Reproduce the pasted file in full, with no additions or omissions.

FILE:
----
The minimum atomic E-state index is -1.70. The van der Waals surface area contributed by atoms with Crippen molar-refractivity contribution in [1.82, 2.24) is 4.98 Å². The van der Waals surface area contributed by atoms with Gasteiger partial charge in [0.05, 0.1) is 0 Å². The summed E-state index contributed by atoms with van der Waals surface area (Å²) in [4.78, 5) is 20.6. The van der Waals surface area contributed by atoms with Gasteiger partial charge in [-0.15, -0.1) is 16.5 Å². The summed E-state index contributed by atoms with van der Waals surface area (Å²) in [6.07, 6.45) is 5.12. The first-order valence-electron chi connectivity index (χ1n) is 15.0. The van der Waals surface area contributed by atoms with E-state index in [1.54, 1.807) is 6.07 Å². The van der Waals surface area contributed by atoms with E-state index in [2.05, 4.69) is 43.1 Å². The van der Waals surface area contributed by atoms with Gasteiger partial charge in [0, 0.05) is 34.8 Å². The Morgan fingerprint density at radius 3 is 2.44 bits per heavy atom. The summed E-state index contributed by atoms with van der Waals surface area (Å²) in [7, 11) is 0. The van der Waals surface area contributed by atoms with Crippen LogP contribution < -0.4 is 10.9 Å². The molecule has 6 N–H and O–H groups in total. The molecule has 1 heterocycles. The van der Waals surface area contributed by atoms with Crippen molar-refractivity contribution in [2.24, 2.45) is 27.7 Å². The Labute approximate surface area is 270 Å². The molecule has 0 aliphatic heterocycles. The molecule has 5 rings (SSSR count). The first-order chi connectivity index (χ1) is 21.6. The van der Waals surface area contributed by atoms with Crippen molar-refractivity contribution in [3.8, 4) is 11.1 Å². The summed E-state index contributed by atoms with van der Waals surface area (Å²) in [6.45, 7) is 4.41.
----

The minimum atomic E-state index is -1.70. The van der Waals surface area contributed by atoms with Crippen molar-refractivity contribution in [1.82, 2.24) is 4.98 Å². The van der Waals surface area contributed by atoms with Gasteiger partial charge in [0.05, 0.1) is 0 Å². The summed E-state index contributed by atoms with van der Waals surface area (Å²) in [4.78, 5) is 20.6. The van der Waals surface area contributed by atoms with Gasteiger partial charge in [-0.15, -0.1) is 16.5 Å². The summed E-state index contributed by atoms with van der Waals surface area (Å²) in [6.07, 6.45) is 5.12. The first-order valence-electron chi connectivity index (χ1n) is 15.0. The van der Waals surface area contributed by atoms with E-state index in [1.54, 1.807) is 6.07 Å². The van der Waals surface area contributed by atoms with E-state index in [2.05, 4.69) is 43.1 Å². The van der Waals surface area contributed by atoms with Gasteiger partial charge in [0, 0.05) is 34.8 Å². The Morgan fingerprint density at radius 3 is 2.44 bits per heavy atom. The summed E-state index contributed by atoms with van der Waals surface area (Å²) in [7, 11) is 0. The van der Waals surface area contributed by atoms with Crippen LogP contribution < -0.4 is 10.9 Å². The molecule has 6 N–H and O–H groups in total. The molecule has 1 heterocycles. The van der Waals surface area contributed by atoms with Crippen molar-refractivity contribution in [2.24, 2.45) is 27.7 Å². The Labute approximate surface area is 270 Å². The molecule has 0 aliphatic heterocycles. The molecule has 5 rings (SSSR count). The first-order chi connectivity index (χ1) is 21.6. The van der Waals surface area contributed by atoms with Crippen molar-refractivity contribution in [3.8, 4) is 11.1 Å². The summed E-state index contributed by atoms with van der Waals surface area (Å²) in [6.45, 7) is 4.41.